Wishing for Harm

Philosophers lately have been writing about what is the proper reaction to Donald Trump’s COVID-19 diagnosis. Mostly, they have taken to writing how it is wrong to wish that the course of his illness goes badly for him.

For example, Sasha Mudd, assistant professor of philosophy at Pontificia Universidad Católica de Chile, writes in an op-ed in The New York Times: “I am not debating whether it is morally wrong to wish for the president’s death. It is wrong. Full stop.”

Brendan de Kenessey, assistant professor of philosophy at the University of Toronto, writes in an op-ed in The Washington Post: “We should not want Trump to suffer from a disease.”

Mudd’s and de Kenessey’s arguments are different, but they each talk about the rightness or wrongness of wishing or wanting someone—in this case, Trump—to suffer harm. This is kind of a mistake.

It may be wrong to harm someone, even someone who has acted wrongly themselves. My neighbor may often yell loudly late into the night, annoying me and everyone around him. It would be wrong of me to silence him by giving him a poison that makes him unable to speak. But it doesn’t follow from the wrongness of poisoning him in order to permanently silence him that it is wrong to just wish for him to be permanently silenced.

Generally, it doesn’t follow from the wrongness of me bringing about some state of affairs that it is wrong for me to wish for that state of affairs.

Why not? The answer has to do with what a wish is.

photograph by Justin Weinberg

1. Wishes, Like Other Desires, Are not Chosen

The first thing to note is that a wish is a kind of desire. As we’ll see later, wishes are different from other kinds of desires, but for now what matters is what they have in common with other desires: they are not chosen.

The ideas of right and wrong are about what one should do, what one is permitted to do, and what one shouldn’t do. They are categories applied to actions that an agent may choose, such as whether to tell the truth or lie, or whether to steal something, or whether to cheat or play by the rules, and so on. They don’t apply to an agent’s unchosen circumstances or involuntary activities or behavior about which they have no choice. Someone hasn’t acted wrongly if they are born disabled or not, or born into a poor or wealthy country. They haven’t acted wrongly by breathing or sweating or feeling pain or having a thought enter their mind.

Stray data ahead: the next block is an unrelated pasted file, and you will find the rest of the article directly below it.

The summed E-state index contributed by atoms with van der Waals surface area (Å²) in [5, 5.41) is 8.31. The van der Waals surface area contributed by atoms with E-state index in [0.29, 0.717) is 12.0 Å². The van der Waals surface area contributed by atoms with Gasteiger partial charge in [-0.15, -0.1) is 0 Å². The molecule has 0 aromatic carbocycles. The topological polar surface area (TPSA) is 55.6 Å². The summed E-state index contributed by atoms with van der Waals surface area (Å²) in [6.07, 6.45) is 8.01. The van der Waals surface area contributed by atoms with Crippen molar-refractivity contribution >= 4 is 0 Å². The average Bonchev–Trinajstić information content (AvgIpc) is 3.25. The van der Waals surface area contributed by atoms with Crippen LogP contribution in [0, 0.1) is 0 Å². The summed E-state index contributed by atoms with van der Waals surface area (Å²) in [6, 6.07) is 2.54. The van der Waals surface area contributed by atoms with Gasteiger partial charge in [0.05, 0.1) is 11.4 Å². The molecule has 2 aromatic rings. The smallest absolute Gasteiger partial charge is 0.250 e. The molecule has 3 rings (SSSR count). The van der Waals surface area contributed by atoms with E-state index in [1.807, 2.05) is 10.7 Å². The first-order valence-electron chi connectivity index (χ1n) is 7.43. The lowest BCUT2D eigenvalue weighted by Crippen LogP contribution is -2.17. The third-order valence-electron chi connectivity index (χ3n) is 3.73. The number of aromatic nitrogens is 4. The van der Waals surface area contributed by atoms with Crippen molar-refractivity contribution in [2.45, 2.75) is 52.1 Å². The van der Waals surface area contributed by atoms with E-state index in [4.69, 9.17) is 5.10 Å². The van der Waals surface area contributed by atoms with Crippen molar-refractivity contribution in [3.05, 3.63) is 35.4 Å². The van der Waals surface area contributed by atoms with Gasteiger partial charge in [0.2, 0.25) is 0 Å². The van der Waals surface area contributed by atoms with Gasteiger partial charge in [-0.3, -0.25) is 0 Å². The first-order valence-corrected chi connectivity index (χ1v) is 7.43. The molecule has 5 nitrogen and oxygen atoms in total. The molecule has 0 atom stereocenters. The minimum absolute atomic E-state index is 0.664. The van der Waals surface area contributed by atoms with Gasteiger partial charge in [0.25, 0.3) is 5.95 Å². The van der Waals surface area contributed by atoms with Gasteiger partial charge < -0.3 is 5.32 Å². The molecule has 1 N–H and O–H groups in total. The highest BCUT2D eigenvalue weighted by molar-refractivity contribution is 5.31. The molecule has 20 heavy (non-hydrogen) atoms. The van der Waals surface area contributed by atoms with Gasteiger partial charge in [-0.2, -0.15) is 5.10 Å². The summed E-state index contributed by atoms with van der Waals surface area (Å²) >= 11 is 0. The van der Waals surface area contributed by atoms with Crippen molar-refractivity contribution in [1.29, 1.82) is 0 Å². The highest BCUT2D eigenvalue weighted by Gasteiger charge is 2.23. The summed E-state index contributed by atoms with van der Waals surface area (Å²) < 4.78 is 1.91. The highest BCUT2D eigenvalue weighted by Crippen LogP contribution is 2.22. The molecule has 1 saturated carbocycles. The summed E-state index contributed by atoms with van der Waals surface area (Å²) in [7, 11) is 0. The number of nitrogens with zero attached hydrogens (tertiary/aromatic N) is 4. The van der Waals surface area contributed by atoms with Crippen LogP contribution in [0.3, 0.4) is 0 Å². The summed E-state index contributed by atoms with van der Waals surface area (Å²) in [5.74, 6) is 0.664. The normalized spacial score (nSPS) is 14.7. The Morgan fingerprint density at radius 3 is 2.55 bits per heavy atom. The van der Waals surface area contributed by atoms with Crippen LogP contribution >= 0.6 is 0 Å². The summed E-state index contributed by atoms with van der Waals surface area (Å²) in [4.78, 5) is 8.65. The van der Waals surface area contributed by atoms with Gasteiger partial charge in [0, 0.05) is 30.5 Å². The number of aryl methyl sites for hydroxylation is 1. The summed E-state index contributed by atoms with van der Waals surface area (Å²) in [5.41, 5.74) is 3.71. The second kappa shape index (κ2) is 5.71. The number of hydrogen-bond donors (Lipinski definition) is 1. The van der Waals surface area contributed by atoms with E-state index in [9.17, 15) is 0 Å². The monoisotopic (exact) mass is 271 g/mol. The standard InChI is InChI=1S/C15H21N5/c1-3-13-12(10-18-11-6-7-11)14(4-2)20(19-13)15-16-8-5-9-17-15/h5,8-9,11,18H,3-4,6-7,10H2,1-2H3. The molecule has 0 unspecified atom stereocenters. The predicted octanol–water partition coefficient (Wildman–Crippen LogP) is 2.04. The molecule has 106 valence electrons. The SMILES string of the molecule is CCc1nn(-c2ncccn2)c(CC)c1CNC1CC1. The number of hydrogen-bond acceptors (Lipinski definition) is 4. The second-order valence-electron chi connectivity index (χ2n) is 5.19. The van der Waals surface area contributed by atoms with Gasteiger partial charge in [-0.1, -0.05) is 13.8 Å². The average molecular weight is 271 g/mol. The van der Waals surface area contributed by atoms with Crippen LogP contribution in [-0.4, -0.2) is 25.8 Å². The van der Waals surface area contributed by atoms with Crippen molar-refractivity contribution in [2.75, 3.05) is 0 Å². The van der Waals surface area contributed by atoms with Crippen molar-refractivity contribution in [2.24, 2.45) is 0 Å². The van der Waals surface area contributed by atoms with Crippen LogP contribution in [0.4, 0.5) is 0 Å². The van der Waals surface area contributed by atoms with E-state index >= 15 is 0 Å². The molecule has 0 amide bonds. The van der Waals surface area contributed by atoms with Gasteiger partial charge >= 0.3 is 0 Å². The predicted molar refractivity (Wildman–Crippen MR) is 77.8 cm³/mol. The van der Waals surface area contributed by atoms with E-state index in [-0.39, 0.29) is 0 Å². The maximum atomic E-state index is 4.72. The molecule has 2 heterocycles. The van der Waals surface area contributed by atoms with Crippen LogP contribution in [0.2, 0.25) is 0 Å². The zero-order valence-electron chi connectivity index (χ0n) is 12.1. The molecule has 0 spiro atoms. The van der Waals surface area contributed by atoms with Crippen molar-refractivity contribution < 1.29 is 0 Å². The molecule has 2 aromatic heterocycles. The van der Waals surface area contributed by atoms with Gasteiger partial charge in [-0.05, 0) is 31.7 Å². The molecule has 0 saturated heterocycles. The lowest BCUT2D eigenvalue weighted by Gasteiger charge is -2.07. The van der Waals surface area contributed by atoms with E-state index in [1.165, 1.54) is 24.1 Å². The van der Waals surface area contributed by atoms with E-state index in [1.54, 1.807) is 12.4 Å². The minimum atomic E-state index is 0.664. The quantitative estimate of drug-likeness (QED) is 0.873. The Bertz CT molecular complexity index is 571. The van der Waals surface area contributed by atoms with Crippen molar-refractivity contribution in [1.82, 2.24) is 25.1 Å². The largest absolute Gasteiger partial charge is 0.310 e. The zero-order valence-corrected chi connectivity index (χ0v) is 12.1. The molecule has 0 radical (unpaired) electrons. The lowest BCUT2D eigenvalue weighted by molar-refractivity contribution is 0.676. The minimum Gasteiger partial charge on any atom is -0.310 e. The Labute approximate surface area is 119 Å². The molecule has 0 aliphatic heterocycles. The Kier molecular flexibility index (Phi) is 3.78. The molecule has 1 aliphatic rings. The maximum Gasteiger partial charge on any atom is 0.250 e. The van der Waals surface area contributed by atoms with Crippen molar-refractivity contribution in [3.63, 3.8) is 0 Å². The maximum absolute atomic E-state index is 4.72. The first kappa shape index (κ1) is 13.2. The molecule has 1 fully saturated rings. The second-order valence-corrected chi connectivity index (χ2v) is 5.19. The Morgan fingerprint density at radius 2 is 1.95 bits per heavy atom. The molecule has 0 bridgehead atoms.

To talk about desires being right or wrong, then, is to presume that they are chosen. And the thing is, most desires are not chosen. We have almost no control over the desires that appear to us, and only incomplete and indirect effects on ridding ourselves of certain desires or avoiding them. Desires of all sorts appear to all sorts of people owing to all sorts of stimuli in ways we don’t quite understand or know how to influence. Except in unusual circumstances, we don’t choose them, and so we do not talk about having them as being right or wrong.

We do talk about the rightness and wrongness of choosing to act on certain desires, but that’s distinct from having the desires themselves. We also talk about whether it’s good or bad for people to have certain desires, either good or bad for themselves, for others, for the world, etc., and good or bad in both moral and nonmoral ways (such as a desire for power over others having morally bad effects or a desire for sugary foods being unhealthy). But that, too, is distinct from it being right or wrong to have certain desires. And we do talk about it being right or wrong to express one’s desires, but note that we are now talking about a choice of what to do, not the mere having of a desire.

One reason it’s a mistake to think that it’s wrong to wish that Trump suffer is that wishes are a kind of desire and generally, desires, being unchosen, are not the kinds of things that can be wrong.

2. Wishes, Unlike Other Desires, Are Disconnected from Reasons for Action

The second reason to think there’s a problem with the idea that wishing harm to somone is wrong has to do with the way that wishes are different from other desires.

A wish is a kind of desire, but is different from typical desires. What marks a wish out from other kinds of desires is its disconnection from our reasons for action.

If you have what we can call an “ordinary desire” for, say, popcorn, you (a) have both an idea of how you’d like the world to be (one with you having popcorn) and you (b) take yourself to have a reason to make the world that way (say, by making popcorn). This is the case even if you end up not making yourself popcorn because of a countervailing reason (say, you don’t want to spoil your appetite for dinner).

If you have, instead, a wish for popcorn, then you have that first part—the idea of how you’d like the world to be (one with you having popcorn)—but you don’t have the second part; you don’t take yourself to have a reason to make the world that way (say, by making popcorn). You’d be delighted if by magic some popcorn suddenly appeared, but the wish for popcorn plays no role in any action you are taking that’s aimed at acquiring popcorn.